Town, three councilmen included in claim
By Ben Orcutt -- email@example.com
FRONT ROYAL -- The attorney who filed a pending $30 million defamation lawsuit against the town and three of its councilmen says that defense arguments that the case be dismissed should be rejected by the court.
The lawsuit was filed July 15 by David W. Silek, of the Manassas law firm of Ours & Silek, in Warren County Circuit Court on behalf of SolAVerde LLC, Donald F. Poe and Gregory A. Horton.
In addition to the town, defendants in the lawsuit are Vice Mayor Chris W. Holloway and Councilmen Carson C. Lauder Jr. and Thomas H. Sayre.
Julia B. Judkins of the Fairfax law firm of Trichilo, Bancroft, McGavin, Horvath & Judkins, who is representing the defendants through the town's membership in the Virginia Municipal League, argued in her Aug. 6, response there is no basis for Silek's claim and therefore it should be dismissed.
Judkins filed a memorandum of support of her arguments on Oct. 18, and Silek recently responded to those arguments.
Silek says in his Nov. 15 filing that the basis of the lawsuit is that his clients were called "crooks" and accused of offering "bribes."
"The most glaring fact, but not the sole fact, is that at least one of the three councilmen leaked a memorandum to the news media that accused plaintiffs of offering bribes to public officials in connection with a contract for the provision of a solar processing and production facility," Silek says.
In his initial filing, Silek says Horton and Poe are partners in SolAVerde. Horton is the owner of Arctic Air Refrigeration Inc. in Front Royal and Poe operates a local construction business, Silek says.
The plaintiffs were first defamed, Silek says, when a member of the council leaked confidential documents to The Northern Virginia Daily in April.
The documents included an April 8 memo from Town Attorney Thomas R. Robinett to the council. In the memo, Robinett refers to "Standard Energy/Solar/SolAVerde" offering 200 jobs and $1.2 million in incentives that were not in a bid for construction of a solar energy farm.
SolAVerde did not submit a bid on the solar project, Silek has said. Standard Energy LLC's proposal was the top-ranked bid by the town's consultant.
The Town Council eventually voted to reject all of the bids.
In addition to not knowing who leaked the documents to the Daily, Judkins says in her Aug. 6 response that both the town and the three councilmen have sovereign immunity under the law, and therefore cannot be sued.
However, Silek says in his Nov. 15 filing that just because the lawsuit does not name the councilman who leaked the documents to the newspaper, it does not mean that the defense's objection to the lawsuit should be sustained.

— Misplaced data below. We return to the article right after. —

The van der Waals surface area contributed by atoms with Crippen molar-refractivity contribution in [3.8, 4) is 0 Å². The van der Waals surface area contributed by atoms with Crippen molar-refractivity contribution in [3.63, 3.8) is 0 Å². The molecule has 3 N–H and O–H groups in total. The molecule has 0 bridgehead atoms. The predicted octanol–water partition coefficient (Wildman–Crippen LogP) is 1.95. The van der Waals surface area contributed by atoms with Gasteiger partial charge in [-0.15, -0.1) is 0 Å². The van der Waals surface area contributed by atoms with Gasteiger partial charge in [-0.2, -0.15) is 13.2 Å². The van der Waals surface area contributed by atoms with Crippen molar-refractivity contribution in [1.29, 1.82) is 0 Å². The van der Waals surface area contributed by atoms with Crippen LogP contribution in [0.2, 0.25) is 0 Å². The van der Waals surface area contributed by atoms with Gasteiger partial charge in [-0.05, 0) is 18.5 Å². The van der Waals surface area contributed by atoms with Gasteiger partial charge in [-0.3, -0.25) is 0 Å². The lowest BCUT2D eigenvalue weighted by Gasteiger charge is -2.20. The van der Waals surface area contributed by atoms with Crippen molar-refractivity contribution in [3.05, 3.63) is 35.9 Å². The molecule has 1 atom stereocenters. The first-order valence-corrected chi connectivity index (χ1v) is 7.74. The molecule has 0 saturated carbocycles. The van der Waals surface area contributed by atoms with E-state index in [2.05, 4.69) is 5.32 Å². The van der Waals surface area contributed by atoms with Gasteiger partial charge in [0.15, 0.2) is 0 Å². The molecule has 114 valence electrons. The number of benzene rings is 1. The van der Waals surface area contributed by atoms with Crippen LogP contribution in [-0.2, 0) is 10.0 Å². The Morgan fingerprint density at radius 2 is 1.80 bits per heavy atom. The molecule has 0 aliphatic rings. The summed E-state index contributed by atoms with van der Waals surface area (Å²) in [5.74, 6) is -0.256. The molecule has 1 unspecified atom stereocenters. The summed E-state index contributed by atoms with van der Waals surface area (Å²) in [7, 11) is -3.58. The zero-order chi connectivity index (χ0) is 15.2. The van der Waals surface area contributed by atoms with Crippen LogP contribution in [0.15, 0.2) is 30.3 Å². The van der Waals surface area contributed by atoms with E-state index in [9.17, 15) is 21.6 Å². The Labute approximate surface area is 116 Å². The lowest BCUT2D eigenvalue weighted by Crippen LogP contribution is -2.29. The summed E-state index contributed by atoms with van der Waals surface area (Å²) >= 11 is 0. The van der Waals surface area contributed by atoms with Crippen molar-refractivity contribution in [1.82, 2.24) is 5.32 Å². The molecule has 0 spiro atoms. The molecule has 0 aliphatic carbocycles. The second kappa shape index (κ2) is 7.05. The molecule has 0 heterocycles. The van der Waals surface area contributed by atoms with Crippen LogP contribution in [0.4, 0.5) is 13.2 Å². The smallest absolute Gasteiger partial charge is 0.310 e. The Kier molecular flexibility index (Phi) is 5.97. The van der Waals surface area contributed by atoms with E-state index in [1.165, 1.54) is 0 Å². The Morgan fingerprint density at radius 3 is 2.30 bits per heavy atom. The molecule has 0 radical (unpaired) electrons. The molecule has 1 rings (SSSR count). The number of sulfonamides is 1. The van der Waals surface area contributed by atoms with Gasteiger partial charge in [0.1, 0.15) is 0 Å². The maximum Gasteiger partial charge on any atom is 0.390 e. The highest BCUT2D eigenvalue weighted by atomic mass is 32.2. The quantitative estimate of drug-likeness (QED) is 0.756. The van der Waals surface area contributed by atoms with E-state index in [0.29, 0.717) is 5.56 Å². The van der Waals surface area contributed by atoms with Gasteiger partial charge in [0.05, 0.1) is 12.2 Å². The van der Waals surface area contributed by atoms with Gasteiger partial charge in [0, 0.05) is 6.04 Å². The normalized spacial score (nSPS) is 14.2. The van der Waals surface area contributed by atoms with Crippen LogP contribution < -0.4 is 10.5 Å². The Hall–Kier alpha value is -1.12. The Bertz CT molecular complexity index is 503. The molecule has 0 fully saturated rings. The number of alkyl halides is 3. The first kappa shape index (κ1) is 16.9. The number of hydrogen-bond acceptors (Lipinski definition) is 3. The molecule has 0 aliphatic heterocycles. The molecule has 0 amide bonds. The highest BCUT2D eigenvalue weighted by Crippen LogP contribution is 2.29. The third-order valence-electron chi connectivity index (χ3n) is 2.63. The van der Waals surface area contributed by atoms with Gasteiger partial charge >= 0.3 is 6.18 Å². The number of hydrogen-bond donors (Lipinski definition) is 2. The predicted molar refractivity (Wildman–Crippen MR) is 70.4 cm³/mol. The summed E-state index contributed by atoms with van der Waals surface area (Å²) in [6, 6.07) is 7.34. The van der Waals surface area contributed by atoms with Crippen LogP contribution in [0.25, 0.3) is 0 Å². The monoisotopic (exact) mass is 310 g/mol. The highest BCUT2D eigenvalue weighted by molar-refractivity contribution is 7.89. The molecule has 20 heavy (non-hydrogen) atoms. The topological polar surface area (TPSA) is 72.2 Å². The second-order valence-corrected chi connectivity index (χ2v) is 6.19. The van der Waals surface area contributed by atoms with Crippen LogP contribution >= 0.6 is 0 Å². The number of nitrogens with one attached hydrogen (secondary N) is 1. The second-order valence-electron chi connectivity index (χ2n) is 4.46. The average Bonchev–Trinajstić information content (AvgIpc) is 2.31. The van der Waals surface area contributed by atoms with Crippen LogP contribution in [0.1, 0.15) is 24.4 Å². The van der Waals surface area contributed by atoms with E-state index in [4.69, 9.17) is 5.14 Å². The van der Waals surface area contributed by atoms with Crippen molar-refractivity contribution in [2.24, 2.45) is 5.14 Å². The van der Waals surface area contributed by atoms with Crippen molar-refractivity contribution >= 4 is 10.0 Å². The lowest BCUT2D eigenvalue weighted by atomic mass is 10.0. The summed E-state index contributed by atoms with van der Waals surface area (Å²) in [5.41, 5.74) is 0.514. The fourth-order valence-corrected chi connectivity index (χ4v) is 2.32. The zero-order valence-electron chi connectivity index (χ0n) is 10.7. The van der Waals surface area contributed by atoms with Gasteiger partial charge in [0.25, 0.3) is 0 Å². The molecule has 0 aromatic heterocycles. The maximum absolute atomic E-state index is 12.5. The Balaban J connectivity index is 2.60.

According to Silek's lawsuit, the plaintiffs also were defamed when Holloway and Lauder inquired of Robinett on March 30 if the "incentives" that then-Town Manager J. Michael
Graham mentioned to the council on March 29 constituted a bribe being offered. Graham, who was fired as town manager on Sept. 27, has denied that he was offered a bribe.
Holloway, Lauder and Sayre also defamed his clients when they voted publicly for a state police investigation of the allegation, Silek adds in his initial filing.
Defense arguments that the statements cannot be defamatory because they were "opinion" and made in conjunction with the councilmen's legislative duties fail, Silek says in his Nov. 15 filing.
"Words that accuse plaintiffs of committing a crime: 'crook' 'offering bribes' 'meeting in secret,' etc., are clearly defamatory," Silek says. "In our case, statements that plaintiffs offered bribes in connection with obtaining a lucrative contract are clearly meant to be statements of facts, not opinions, and are actionable."
Silek goes on to say that "This is a case where 3 council members unlawfully accused plaintiffs of committing crimes, then leaked a confidential document, all with the intention of smearing plaintiffs and causing them harm."
Silek also argues that neither legislative immunity nor sovereign immunity apply in this case.
"This lawsuit is not prosecuting simple debate on the merits of continuing with a solar energy versus coal fired energy program," Silek says.
"It seeks justice for the accusations of criminal behavior, when there was not a single fact to support that these 3 plaintiffs were engaged in any activity whatsoever, let alone criminal activity.
There is no privilege that protects the actions in this case and the [objection] should be overruled."
Sovereign immunity does not apply to the town, Silek says, because, "The statements and actions by the council members, and therefore the town of Front Royal were not made within their governmental functions."